1714墨西哥8埃斯库多 PCGS MS 66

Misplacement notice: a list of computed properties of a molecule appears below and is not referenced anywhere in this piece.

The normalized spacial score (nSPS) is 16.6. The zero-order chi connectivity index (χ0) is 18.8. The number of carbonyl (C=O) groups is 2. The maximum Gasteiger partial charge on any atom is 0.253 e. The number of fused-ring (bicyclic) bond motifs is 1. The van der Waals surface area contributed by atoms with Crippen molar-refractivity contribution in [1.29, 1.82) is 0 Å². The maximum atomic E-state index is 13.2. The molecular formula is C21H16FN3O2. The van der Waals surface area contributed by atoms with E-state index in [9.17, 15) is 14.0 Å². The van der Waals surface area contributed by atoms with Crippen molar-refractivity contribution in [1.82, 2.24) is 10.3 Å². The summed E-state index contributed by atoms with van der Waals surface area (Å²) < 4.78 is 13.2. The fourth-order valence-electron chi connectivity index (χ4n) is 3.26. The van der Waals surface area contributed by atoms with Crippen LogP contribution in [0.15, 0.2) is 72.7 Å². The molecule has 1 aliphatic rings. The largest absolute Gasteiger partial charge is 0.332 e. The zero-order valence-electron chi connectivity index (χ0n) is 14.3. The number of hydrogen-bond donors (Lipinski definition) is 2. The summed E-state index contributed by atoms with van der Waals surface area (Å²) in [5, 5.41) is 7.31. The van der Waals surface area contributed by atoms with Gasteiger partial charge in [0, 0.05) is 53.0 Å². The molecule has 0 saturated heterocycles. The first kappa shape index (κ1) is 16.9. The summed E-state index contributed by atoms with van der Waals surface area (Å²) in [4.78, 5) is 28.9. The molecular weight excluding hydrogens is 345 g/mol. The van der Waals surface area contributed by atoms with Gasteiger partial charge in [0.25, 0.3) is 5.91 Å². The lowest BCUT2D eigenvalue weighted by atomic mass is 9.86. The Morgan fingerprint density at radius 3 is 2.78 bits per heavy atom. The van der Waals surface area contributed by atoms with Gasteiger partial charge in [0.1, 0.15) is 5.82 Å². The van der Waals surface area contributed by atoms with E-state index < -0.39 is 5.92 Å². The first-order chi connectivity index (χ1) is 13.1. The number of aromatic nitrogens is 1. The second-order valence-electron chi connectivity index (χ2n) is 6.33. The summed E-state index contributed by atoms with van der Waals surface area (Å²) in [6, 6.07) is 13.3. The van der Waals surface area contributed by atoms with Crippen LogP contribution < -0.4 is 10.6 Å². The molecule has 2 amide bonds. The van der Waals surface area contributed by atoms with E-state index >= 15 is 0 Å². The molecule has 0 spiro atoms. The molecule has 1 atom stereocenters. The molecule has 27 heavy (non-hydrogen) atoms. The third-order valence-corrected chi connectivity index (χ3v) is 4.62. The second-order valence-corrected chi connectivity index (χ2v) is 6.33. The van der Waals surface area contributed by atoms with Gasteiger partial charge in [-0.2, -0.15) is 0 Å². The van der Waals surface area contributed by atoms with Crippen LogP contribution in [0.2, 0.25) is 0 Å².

MEXICO. "Royal" Presentation 8 Escudos, 1714-Mo J. Mexico City Mint. Philip V. PCGS MS-66 Gold Shield Certified. Fr-7; KM-R57.3; Onza-397 (plate coin); Onza Main-389 (1986, plate coin); Cal-Type 18 #91 (plate coin); Grove-888, Cayon-9945. Weight: 26.90 gms. Of the HIGHEST RARITY, this impressive and captivating "royal" presentation issue exhibits a perfectly centered, bold strike upon a planchet free from impurities while also offering intense yellow-gold hues and incredible mint luster. While offerings are quite infrequent, we note the recent sale of a slightly inferior example, known as the Caballero de las Yndias and Ubilla-Echevez specimen, that hammered at the equivalent of over $265,000 (before buyers premium) in March 2020.emAn enigma to this day, the exceedingly RARE "Royal" presentation issues struck at mints in Bolivia, Peru, and Mexico were a distinct departure from the normal "cob" coinage that was standard during the first few centuries of Spanish Colonial rule in the New World. Owing to their utilitarian nature, the normal cobs were made by pouring a silver strap and cutting pieces off to a consistent weight. As a result, their appearance was often crude, with strikes that were usually unevenly applied or doubled atop flans that were misshapen and out-of-round. Despite this lack of quality control, they did serve their purpose, allowing for mined gold and silver to quickly make its way into commerce in an easily quantifiable form. As a contrast, the manufacturing process for the Royal presentation issues was completed with obvious care. Based upon the appearance of surviving examples, its clear that each flan used was a hand-selected planchet of excellent quality, cast perfectly round instead of cutting from the end of an ingot (/emcabo de barraem); one can easily compare these specially prepared blanks to that of a blank canvas ready to be turned into an outstanding piece of fine art. In addition to the use of special flans, Royals were also struck with special dies that contained differences that were subtle yet distinct, such as the addition of florets to the dies-clearly indicating their lengthy time of production. To further set them apart from their cob counterparts, most of the dies were arranged in medallic alignment (↑↑ rather than ↑ ↓), and instead of a hastily applied strike, there was clearly a mindful approach applied to the strikes centering and evenness. Overall, the high degree of craftsmanship employed in the manufacturing process for these well-made, hand selected issues was unparalleled in the New World./ememWhat remains unknown about these Royals, however, is their exact purpose, as researchers have found little in contemporary documents addressing their existence. The presumed reason-/ememand the one that makes the most sense/emem-is that they were presented to local authorities and then set aside to be transported back to Spain whereupon they could be presented to important members of society, including the king, as an emblem of the successes of Spains colonial expansion. Regarding the 1714 Royal presentation 8 Escudos offered here, according to the well-known and highly respected numismatist Don Canaparo, a former owner of this piece, this is the finest example of a 1714 that he had ever seen during his long and illustrious numismatic journey. During his career, Mr. Canaparo has had the opportunity to handle many of the finest known survivors of some of the most iconic world coins that have come to market. It is fitting that Mr. Pogue chose to add this piece to his magnificent collection of elite numismatic masterpieces. Now, it stands as a truly great opportunity to acquire one of the most iconic issues ever struck by the Spanish Empire and-as the finest known-one might even go so far as to say that this piece represents the pinnacle of Spanish Colonial numismatics./em From the D. Brent Pogue Collection.Ex: Millennia Collection (Goldberg - 5/2008) Lot # 1083 where it sold for $270,000 hammer.Ex: Don Canaparo Collection.Ex: Schulman Coin & Mint, Inc. "Spanish Galleon Treasure" Auction November 27-29, 1972 Lot # 520 (front cover coin, on page 13 of the plates); commonly referred to as the "1715 Plate Fleet".Plated in "The Standard Catalog of Mexican Coins" by Krause Publications.